Mukul Bansal, assistant professor of computer science and engineering, was recently awarded the prestigious NSF CAREER award for research on protein domains in the amount of $499,576. Protein domains are well-characterized functional constituents of genes that can be independently lost or gained during evolution, and domain shuffling is one of the primary mechanisms through which genes evolve and gain new functions. Proper inference and accounting of domain-level evolutionary events is crucial to understanding how genes evolve and function, but existing approaches for studying gene evolution ignore domain-level events. The newly funded research will lay the methodological and algorithmic foundations for a novel computational framework that addresses this critical problem and will benefit almost all areas of biology.
Baki M. Cetegen, UTC Chair professor of mechanical engineering, has been elected to serve as vice president and president elect (2016-2018), president (2018-2020) and past president (2020-2022) of the Connecticut Academy of Science and Engineering (CASE). Cetegen holds M.S. and Ph.D. degrees from the University of California, Berkeley and Caltech respectively. His research area is in thermal-fluid sciences with particular interest in the experimental characterization of flames and plasmas using optical and laser diagnostics. He has been a faculty member at UConn since 1987. He is a fellow of the American Society of Mechanical Engineers, a member of the Combustion Institute and past chair of its eastern states section and an honorary member of Pi Tau Sigma.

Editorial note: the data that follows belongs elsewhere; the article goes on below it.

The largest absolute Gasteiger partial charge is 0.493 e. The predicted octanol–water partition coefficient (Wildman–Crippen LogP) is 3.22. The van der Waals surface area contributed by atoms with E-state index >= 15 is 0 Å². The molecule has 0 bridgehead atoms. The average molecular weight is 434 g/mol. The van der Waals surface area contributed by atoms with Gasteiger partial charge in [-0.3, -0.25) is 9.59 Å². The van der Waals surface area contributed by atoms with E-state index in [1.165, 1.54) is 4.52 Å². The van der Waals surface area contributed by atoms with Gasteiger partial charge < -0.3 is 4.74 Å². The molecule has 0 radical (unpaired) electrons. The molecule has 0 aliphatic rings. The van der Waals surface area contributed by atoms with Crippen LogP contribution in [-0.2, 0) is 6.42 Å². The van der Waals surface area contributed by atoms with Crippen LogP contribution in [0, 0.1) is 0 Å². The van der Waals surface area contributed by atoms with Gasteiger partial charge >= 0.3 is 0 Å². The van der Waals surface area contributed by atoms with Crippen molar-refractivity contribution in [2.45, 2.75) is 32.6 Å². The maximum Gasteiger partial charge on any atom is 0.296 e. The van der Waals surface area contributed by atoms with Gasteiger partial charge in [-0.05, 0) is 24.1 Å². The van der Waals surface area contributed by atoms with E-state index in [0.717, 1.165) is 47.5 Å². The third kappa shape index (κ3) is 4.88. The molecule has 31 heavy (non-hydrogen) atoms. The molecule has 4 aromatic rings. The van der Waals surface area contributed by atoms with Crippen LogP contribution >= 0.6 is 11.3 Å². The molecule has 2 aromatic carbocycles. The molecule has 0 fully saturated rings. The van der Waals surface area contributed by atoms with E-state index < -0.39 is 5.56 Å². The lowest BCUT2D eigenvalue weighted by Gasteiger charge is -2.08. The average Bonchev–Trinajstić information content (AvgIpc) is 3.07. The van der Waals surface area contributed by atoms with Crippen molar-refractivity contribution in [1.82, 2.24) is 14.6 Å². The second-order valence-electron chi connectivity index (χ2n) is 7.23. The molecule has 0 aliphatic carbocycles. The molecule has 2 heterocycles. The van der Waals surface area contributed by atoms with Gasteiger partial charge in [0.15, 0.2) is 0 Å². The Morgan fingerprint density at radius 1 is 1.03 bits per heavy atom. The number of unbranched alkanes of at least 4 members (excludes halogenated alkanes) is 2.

Eric Jordan, United Technologies professor of advanced materials processing, has been named a Distinguished Engineer by the Hartford Chapter of the American Society of Mechanical Engineers. He has been a professor at UConn for over 36 years. During that time he has had 66 different funded projects from ONR, Darpa AFOSR, NASA, DOE, NSF, Pratt and Whitney, Rolls Royce, Metro Laser, South West Sciences, Ohio Aerospace Institute, Avco Lycombing among others. Professor Jordan has published over 120 refereed journal articles with more than 4000 non self-citations. He is a fellow of ASME and a member of the Connecticut Academy of Science and Engineering and the United Technologies Professor of Advanced Materials and Processing. Among his many project he is best known as a world leader in the largely UConn developed Solution Precursor Plasma Spray process. Among the most impact full project was a joint project with Inframat LLC co-managed by Professors Gell and Jordan that created at high performance coating used by the Navy to save over 25 million dollars that also garnered Connecticut company Inframat an IR and D 100 award. Jordan was among the inventors of the foundational IP for Amastan LLC of Andover, Mass. and one of three founding members of Solution Spray Technologies based in the incubator space in Storrs.